People openly laugh and point at me. I deserve it. I've done stuff like write snippets of a conversation on my arm with eyeliner so I wouldn't forget it. Where is pen and paper when I need them?

Why do I tell you this? To give you a little insight into the writer’s mind. Well, mine anyway.  Don’t commit me.  I’m just creating new scenes, characters and worlds for you to enjoy. If it takes head shakes, side-eyes and pointing, I’m willing to be the recipient in order to follow my bliss.

 By the way, I married the guy in the coffee shop years later.

If you're a writer, please share weird stuff you've done in the name of creativity. If you're someone that's witnessed odd antics (usually in a coffee shop--a usual writer's haunt) please share. We all need a smile...or head shake. 

April 2, 2012

Edits Suck

Authors suffer for their work. Yes, I said suffer.

Edits suck. If you are a new writer, you must go into edits expecting your story--yeah, the one you think is damn near perfect?--Well, it's going to be chewed up, torn apart and then put back together again. And just when you think it's over, there is round two...and three...and who knows how many more. All I know from experience is just when you think it's over, it's not. Sound negative? Nope. There is a reason I'm telling you this. If you haven't gone through it, then I'm preparing you. If you have...I see you nodding. Grin.

Guess what? Your book isn't going to be perfect until you go through editing. (Not to mention everything else  involved in the publishing process.)

Be ready for it.

 Be receptive, yet keep your writer's voice. If there is something you don't understand, ask. Don't take edits personally. If there is something you really believe shouldn't be changed, explain where you are coming from. Don't just dig in your heels and say no. There's no guarantee they will agree with you, so be ready for that too.

Most of all, (and I know this is hard) try to remember that you all want the same thing. A fantastic book.

Yes, edits suck, but they're well worth the hair pulling, discouraging feelings and re-writing. Why? Because after you go through the intense process, your book is better for it. To top it off,  you leave a stronger and more experienced writer.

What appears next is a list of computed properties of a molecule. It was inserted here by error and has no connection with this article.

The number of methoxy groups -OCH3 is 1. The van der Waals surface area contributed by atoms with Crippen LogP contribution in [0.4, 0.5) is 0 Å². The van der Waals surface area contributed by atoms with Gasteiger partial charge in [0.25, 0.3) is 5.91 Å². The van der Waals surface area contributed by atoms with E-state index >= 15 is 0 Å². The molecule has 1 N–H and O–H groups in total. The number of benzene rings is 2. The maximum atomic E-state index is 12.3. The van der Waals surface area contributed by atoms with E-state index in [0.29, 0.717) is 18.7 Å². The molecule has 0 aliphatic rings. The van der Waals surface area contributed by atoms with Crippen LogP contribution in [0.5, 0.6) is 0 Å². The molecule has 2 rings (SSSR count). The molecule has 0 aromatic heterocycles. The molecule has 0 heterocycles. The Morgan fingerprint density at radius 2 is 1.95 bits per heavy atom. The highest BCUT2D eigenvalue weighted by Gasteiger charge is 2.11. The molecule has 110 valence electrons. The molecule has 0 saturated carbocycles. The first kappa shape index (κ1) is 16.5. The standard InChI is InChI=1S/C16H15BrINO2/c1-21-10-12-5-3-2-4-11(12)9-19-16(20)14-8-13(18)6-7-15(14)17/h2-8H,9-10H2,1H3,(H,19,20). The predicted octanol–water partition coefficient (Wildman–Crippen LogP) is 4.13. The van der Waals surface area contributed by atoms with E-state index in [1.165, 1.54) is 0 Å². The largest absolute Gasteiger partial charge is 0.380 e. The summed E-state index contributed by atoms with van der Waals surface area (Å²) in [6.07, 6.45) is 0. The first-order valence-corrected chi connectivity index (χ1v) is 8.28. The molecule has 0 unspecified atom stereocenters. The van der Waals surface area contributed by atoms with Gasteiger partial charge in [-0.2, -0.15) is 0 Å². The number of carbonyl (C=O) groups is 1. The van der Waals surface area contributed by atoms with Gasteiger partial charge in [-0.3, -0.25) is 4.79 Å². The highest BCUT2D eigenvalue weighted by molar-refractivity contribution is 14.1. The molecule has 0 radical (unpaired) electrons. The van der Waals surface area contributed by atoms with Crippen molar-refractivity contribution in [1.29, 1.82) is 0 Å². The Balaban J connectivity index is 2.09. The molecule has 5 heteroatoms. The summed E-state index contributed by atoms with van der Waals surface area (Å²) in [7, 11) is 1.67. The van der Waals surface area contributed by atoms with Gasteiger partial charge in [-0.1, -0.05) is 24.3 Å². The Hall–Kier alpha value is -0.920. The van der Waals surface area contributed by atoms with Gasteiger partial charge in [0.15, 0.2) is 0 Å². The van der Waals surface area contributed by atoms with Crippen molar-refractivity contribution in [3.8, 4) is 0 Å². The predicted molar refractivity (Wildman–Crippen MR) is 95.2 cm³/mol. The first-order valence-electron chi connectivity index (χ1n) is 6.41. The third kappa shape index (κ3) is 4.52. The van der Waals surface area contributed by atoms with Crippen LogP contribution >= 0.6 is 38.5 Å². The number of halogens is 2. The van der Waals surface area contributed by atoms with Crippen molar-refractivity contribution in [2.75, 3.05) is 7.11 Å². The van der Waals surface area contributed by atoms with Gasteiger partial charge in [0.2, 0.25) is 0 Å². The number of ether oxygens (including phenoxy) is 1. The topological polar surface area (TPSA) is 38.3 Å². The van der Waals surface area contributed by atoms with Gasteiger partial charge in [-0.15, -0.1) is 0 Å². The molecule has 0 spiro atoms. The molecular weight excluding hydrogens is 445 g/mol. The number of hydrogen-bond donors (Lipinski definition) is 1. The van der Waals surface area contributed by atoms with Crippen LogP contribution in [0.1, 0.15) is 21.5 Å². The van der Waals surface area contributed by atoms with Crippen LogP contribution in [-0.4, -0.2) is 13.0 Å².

You also leave with the hope that maybe, just maybe, edits won't suck so much next time. 

Anyone have anything to add?

March 4, 2012

I'm a Writer Dammit!

Oh yeah, it took way too long, but I now realize that not everyone understands me--or why I find it necessary to write a list of how my mind works.

Just the same...take a look and tell me if you understand/relate to any of the things below. I'd love to see if anyone out there is as crazy as this author. Grin.
  1. My fingers are at home on the keyboard of my laptop. Some of the letters are worn off of the keys. I write for hours on end. 
  2. I don't even know that hours have passed. I've intended to do "a few edits" or "reread a chapter" and find out that the night turned to day and I forgot to go to bed. I'm not kidding. 
  3. I write so long, I end up with a numb butt. When I stand,  knees crack, and I have to stretch a moment in order to stand like a woman my age instead of a stooped old lady. At that moment, I realize I have to pee--desperately. 
  4. It may have been the medication, but after surgery I scribbled down notes about how I felt so I could write believably about pain.
  5.  I've stood in snow so long I was just shy of freezing. Why? I had to write about it in a scene and I wanted my reader to feel it too. I know, weird right?
  6. My characters become real. No, I mean it. Don't commit me. 
  7. Every single aspect of day to day life is a seed for a new story, be it a snippet of conversation, a look or even a smell. 
  8. Without my daily outlet of creating, there's no telling what could happen, so I don't try to find out. I have to write...then again, if I didn't, I'd have a clean house, laundry would be caught up, the butt-indent on my couch would disappear, and I'd probably eat more. 
  9. When I sleep, I sometimes dream about my characters. Many great ideas come from those dreams.
  10. Sometimes my  "author world" is a bit lonely. Now, don't get me wrong. I'm surrounded by people who love and support me. They congratulate me with a "Oh that's so nice!" with each contract. But they do not really understand the pure bliss of completing a book, or the joy of knowing I made a reader laugh, cry, or simply release a happy sigh. They do not understand the pain of edits, or the reason why just any picture will not do for cover art,or even why I write. All in all, I am a misunderstood creature. 
  11. I am perfectly happy being different.

I'm a writer, dammit. And I certainly don't expect anyone to understand me. (Unless, of course, you're a writer too.)

(You are welcome to add to the list of crazies in the comment section! )

Photo courtesy of Dreamstime.com

February 11, 2012

This interviewer is insane--in a good way

C.E. Hart.
You may have heard of her. She does book reviews, blogs, and interviews people in the writing world. Not your run-of-the-mill interviews either. They are witty and entertaining. C.E. assures guests on her blog feel welcome--and, as she did me--surprises us with her wit.

Now, most writer's are a bit loony, (oh stop looking so shocked. You know it's true!) Ms. Hart hones in to that kooky quality in all of us, and then tickles it until we spill our deepest secrets about our writing, and in the process, makes everyone want to know more. Thus, the readers buy more, and everyone is happy. Looks like this woman is gonna be rising quick.

She writes sweet romances too. Be on the lookout for her work. (Piper's Passion Cookies buy link is here on my blog.)

All in all, C.E. Hart rocks. Someday I might even interview her! Oh to be so lucky. Sigh.

Take a look at her blog. You'll love her too.

P.S. (Talking about lucky--I was interviewed by this woman. Grin.)